Y-155, which lies in the constellation Cetus, was discovered as part of the Equation of State: SupErNovae trace Cosmic Expansion,”ESSENCE”, search for stellar explosions. During the 6-year search, a team of international astronomers led Christopher Stubbs of Harvard University collaborated to find Type Ia supernovae as a means to measure the expansion of the Universe. These types of supernovae explode with a characteristic luminosity, making them excellent candidates to measure distances in the Universe. The team utilized the National Optical Astronomy Observatory’s (NOAO) 4-m Blanco telescope in Chile.

Y-155 was discovered in November of 2007, during the last weeks of the project, using the Blanco telescope. Once the initial discovery was made, followup observations using the Keck 10-m telescope in Hawaii, the Magellan telescope in Chile, and the MMT telescope in Arizona revealed the redshifting of the light due to the expansion of the Universe to be about 80%, meaning that the star is very far away, and thus very old. Y-155 is estimated to have undergone a supernova approximately 7 billion years ago.

According to Garnavich, the team calculated the star to be generating 100 billion times the energy of the Sun at its peak. To accomplish this, it must have synthesized between 6 and 8 solar masses of nickel 56, which is what gives Type Ia supernovae their brightness. For comparison, the typical Type Ia supernova burns 0.4-0.9 solar masses of nickel 56.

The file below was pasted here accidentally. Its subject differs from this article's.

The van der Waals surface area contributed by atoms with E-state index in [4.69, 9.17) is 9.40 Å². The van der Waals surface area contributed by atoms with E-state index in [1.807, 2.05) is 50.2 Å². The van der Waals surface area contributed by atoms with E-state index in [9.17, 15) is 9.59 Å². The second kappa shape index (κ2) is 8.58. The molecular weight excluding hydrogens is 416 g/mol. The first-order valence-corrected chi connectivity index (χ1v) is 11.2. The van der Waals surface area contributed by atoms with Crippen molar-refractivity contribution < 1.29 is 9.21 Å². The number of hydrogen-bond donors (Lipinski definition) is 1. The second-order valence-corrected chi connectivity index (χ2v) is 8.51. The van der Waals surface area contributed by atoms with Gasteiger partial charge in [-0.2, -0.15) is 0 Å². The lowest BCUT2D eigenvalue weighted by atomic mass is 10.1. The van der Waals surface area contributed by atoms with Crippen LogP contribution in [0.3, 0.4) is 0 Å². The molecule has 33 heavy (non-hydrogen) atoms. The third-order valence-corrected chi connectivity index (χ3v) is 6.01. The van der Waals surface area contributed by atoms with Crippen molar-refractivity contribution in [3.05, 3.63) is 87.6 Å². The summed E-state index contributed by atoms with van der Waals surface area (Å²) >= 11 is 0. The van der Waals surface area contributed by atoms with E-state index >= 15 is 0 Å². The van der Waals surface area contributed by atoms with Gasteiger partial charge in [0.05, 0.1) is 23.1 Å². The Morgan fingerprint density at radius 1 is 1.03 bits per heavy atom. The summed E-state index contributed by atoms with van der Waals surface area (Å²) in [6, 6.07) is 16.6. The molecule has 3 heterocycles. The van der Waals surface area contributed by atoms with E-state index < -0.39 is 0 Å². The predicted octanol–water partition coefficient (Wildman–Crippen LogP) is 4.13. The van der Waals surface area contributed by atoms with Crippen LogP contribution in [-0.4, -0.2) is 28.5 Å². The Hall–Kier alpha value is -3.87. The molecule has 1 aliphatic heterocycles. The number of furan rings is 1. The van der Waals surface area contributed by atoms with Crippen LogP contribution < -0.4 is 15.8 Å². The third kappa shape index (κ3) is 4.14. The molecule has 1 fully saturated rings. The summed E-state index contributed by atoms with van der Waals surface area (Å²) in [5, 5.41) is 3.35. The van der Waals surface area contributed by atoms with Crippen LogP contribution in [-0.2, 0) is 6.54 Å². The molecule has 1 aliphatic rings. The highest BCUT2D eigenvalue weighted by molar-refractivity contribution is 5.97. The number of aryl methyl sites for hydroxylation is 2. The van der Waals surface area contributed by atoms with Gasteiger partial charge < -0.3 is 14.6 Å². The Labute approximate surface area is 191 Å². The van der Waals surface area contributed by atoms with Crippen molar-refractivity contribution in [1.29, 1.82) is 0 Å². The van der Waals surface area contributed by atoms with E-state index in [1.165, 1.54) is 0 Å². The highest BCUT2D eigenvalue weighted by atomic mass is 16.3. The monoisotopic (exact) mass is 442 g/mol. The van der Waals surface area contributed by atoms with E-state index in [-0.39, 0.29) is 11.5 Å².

Y-155 has been shown by deep imaging with the Large Binocular Telescope in Arizona to reside in a galaxy that is rather small. Smaller galaxies are usually low in heavier atoms. The gas out of which this and other types of ultra-massive stars form is relatively pristine, composed largely of hydrogen and helium. Supernova 2007bi, the first-observed pair-instability supernova, grew up in a galaxy remarkably like that of Y155.

This means that when astronomers look for other types of pair-instability supernovae, they should find more of them in smaller galaxies that existed near the beginning of the Universe, before other supernovae synthesized heavier elements and spread them around.

Source: Physorg